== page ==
If you follow any other self-indulgent indie dev blogs, you've probably read the "App Store Reviews Suck" post. Here's one of the most recent Cs reviews on the US App Store:
It's pretty easy not to let this one bother me. I know Cs is a well supported app. I do my damnedest to respond to every email, tweet and post I receive. There's a Twitter Account and this web page right there on the App Store. I mod a Cs specific subreddit. And I know this user probably hasn't tried to contact me, because I would have responded. It's a good place to rant about my inability to contact the reviewer, because I'd love to help! I do shamelessly self-promote, and since those are higher traffic pages they turn up higher in the search results than this modest little site. Unfortunately that's out of my control. In the end, there's plenty more reviews and comments that praise the level of support and accessibility I'm able to provide. I'm confident that it is apparent how much I care about my users. It's all good.
So we could have that conversation again, but it's all been said. The review will sit there and affect how some people may perceive me, and the app and maybe it will prevent a download or two. Maybe im.stillhere will think that the feedback and support options coming in 3.2.3 (hopefully only a few more days!) are in response to this review and will change it. Probably not. What I think is more interesting is the expectation in the review. What the user thinks they are buying, or should be buying, and how that translates to indie developers.
Because this reviewer praised the product, said it was much better than the stock option, but wouldn't recommend based on the perceived quality of the service. So what is an app? Am I providing my customers with a product, service, both, or something else entirely?
It’s an interesting relationship we have with our apps. Looking at the reaction to Music.app (at least from Cs users, who would naturally be coming from a place of dissatisfaction) or perhaps more famously the situation surrounding Marco Arment releasing and then immediately pulling support for Peace, people genuinely felt betrayed. That they’d been sold a bill of goods. No one wants to use an abandoned app. But is that a fair expectation? For open-ended support and improvements in exchange for a one-time purchase? If the expectation is for the developer to continually work on the app than the reciprocal relationship would be that users would pay for the updates. Surely if you’re only prepared to pay for the product once, you’re only entitled to the product in the state you purchased it?
Still, to a degree, this expectation is fair. App’s shouldn’t be buggy. If you bought a car and the turn signal didn’t work sometimes, or the car seemingly randomly shut off you’d expect that to be fixed. You’d expect prompt customer service in exchange for your business. Perfectly reasonable. However, you probably wouldn’t roll in to the dealership after a year expecting them to upgrade your stereo to the version included in the latest model, and hey, throw in power windows because those are stock now too.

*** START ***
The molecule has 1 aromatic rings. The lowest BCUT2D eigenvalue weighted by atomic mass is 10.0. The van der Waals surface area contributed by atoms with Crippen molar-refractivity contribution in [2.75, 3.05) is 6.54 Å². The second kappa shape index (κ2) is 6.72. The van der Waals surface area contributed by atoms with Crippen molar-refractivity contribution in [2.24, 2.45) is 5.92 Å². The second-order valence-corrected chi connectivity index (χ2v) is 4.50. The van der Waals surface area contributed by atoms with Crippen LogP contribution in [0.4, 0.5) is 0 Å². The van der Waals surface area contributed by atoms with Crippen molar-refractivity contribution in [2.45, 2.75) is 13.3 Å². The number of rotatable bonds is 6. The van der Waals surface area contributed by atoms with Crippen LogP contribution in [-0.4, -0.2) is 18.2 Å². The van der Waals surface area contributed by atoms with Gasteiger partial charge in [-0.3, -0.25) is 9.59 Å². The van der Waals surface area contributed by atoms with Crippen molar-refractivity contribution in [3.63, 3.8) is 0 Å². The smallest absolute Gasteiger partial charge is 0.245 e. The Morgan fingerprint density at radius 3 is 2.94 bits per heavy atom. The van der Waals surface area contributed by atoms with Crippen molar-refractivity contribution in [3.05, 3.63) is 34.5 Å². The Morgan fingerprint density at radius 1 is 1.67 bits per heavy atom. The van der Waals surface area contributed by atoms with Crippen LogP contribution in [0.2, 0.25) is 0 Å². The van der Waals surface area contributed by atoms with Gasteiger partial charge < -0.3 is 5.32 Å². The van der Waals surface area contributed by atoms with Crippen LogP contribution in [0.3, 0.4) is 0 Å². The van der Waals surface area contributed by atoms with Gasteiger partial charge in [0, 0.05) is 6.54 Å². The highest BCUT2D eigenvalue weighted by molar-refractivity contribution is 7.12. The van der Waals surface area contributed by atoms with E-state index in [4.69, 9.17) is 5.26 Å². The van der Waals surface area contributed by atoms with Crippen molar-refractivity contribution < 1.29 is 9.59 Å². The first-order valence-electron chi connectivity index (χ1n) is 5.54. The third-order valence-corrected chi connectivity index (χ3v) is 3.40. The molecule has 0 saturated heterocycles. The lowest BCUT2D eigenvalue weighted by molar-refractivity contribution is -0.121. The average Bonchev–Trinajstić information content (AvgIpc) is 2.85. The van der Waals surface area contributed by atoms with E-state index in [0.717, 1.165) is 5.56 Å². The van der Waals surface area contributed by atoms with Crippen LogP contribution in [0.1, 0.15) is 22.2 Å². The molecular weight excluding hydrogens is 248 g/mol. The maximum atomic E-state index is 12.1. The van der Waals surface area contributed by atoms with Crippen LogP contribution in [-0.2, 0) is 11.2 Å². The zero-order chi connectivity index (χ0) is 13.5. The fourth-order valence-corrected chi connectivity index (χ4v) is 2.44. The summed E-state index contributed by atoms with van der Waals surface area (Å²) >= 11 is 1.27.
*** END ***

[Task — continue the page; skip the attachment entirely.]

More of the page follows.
But even though I'm a dev (sort of), I'm also a user. And when it comes to apps, the above just feels wrong. I share that same sense of entitlement. Great apps surprise and delight with new features, visual facelifts, and the like. Watching and appreciating a beloved app mature and evolve is part of the joy of it all. I totally get that the bulk of this post makes me sound like a selfish, greedy asshole. If an app I used actually positioned itself like that? I'd ditch it too.
So what’s an indie dev to do? Paid updates aren’t viable, because that model sucks. It just feels like a ripoff. Ask the folks at Instacast how it worked out for them; I was one of their customers, but I bailed long before the company went bankrupt. Hell, there’s people who aren’t prepared to pay the initial two bucks. (that’s right app piracy sites; I see you). I spend more time now engaging with users and potential users than I do actively working on Cesium, and the return on investment for that support is pretty low. It’s absolutely necessary, because word of mouth is practically the only way for indie apps to get noticed, and the only way to get that is make damn sure you have happy customers. Plus, it's enjoyable. I love hearing from happy users who find Cs to be a real solution to a problem. I love helping people out who are having issues. I want everyone to have a positive experience with Cesium. The unfortunate reality however, is that there is an economy of scale that works decidedly against indie devs. If (and hopefully when, I’m no saint) Cs became twice as successful as it is now – or if I were to release, I don’t know, say a podcast app? – I’d reach a crossroads. I couldn’t deliver the same level of service with twice the correspondence. And I’d be nowhere near profitable enough to bring on a second person. And I couldn’t afford to make development my full time gig. So it seems like there may be a catch-22 zone where indie success could actually prohibit successfully delivering the service users have come to expect; but the product is at a state where I’d be better served financially to concentrate on marketing the hell out of it and screw the users after I get their money. Which brings us full circle to that review, the accusation of doing exactly that, and my initial question.
What is an app? I'm not sure I know. But I do know that a successful app is satisfied customers, so that's what I'll shoot for.